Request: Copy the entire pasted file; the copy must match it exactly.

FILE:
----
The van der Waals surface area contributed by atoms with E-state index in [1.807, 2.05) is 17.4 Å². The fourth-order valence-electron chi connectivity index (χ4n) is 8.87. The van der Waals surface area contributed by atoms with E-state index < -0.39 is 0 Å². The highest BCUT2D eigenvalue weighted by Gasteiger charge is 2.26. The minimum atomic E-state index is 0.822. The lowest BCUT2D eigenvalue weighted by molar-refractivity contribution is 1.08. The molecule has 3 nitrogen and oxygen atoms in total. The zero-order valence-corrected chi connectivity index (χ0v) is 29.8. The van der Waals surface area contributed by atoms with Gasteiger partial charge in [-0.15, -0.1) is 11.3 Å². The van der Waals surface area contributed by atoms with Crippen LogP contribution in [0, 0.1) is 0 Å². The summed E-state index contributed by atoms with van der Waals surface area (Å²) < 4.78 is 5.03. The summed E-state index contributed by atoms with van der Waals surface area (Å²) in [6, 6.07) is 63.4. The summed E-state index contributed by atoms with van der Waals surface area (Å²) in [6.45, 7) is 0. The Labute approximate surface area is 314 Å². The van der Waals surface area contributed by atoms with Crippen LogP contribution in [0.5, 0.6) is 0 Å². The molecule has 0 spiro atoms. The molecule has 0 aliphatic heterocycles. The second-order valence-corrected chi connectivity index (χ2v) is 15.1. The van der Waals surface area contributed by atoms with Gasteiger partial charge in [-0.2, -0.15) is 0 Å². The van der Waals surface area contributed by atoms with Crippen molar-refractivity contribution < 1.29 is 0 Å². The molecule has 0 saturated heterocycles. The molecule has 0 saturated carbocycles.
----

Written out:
The van der Waals surface area contributed by atoms with E-state index in [1.807, 2.05) is 17.4 Å². The fourth-order valence-electron chi connectivity index (χ4n) is 8.87. The van der Waals surface area contributed by atoms with E-state index < -0.39 is 0 Å². The highest BCUT2D eigenvalue weighted by Gasteiger charge is 2.26. The minimum atomic E-state index is 0.822. The lowest BCUT2D eigenvalue weighted by molar-refractivity contribution is 1.08. The molecule has 3 nitrogen and oxygen atoms in total. The zero-order valence-corrected chi connectivity index (χ0v) is 29.8. The van der Waals surface area contributed by atoms with Gasteiger partial charge in [-0.15, -0.1) is 11.3 Å². The van der Waals surface area contributed by atoms with Crippen LogP contribution in [0, 0.1) is 0 Å². The summed E-state index contributed by atoms with van der Waals surface area (Å²) < 4.78 is 5.03. The summed E-state index contributed by atoms with van der Waals surface area (Å²) in [6, 6.07) is 63.4. The summed E-state index contributed by atoms with van der Waals surface area (Å²) in [6.45, 7) is 0. The Labute approximate surface area is 314 Å². The van der Waals surface area contributed by atoms with Crippen LogP contribution in [0.5, 0.6) is 0 Å². The molecule has 0 spiro atoms. The molecule has 0 aliphatic heterocycles. The second-order valence-corrected chi connectivity index (χ2v) is 15.1. The van der Waals surface area contributed by atoms with Gasteiger partial charge in [-0.2, -0.15) is 0 Å². The van der Waals surface area contributed by atoms with Crippen molar-refractivity contribution < 1.29 is 0 Å². The molecule has 0 saturated heterocycles. The molecule has 0 saturated carbocycles.